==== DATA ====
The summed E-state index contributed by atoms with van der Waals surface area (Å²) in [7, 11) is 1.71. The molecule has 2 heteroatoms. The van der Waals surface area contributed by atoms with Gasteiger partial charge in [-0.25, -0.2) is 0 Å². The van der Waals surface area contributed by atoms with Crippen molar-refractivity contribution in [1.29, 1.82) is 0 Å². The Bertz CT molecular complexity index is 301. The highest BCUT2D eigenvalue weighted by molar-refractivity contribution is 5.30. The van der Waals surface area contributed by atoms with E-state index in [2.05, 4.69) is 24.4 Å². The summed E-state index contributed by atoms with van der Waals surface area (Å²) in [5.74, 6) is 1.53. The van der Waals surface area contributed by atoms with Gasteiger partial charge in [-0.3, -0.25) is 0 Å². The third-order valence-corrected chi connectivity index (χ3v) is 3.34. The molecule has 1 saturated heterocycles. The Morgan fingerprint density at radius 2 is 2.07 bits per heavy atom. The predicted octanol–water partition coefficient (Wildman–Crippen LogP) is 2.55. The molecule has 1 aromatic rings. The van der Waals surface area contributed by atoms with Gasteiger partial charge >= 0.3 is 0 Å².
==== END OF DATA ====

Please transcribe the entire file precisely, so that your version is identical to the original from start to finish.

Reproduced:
The summed E-state index contributed by atoms with van der Waals surface area (Å²) in [7, 11) is 1.71. The molecule has 2 heteroatoms. The van der Waals surface area contributed by atoms with Gasteiger partial charge in [-0.25, -0.2) is 0 Å². The van der Waals surface area contributed by atoms with Crippen molar-refractivity contribution in [1.29, 1.82) is 0 Å². The Bertz CT molecular complexity index is 301. The highest BCUT2D eigenvalue weighted by molar-refractivity contribution is 5.30. The van der Waals surface area contributed by atoms with E-state index in [2.05, 4.69) is 24.4 Å². The summed E-state index contributed by atoms with van der Waals surface area (Å²) in [5.74, 6) is 1.53. The van der Waals surface area contributed by atoms with Gasteiger partial charge in [-0.3, -0.25) is 0 Å². The third-order valence-corrected chi connectivity index (χ3v) is 3.34. The molecule has 1 saturated heterocycles. The Morgan fingerprint density at radius 2 is 2.07 bits per heavy atom. The predicted octanol–water partition coefficient (Wildman–Crippen LogP) is 2.55. The molecule has 1 aromatic rings. The van der Waals surface area contributed by atoms with Gasteiger partial charge >= 0.3 is 0 Å².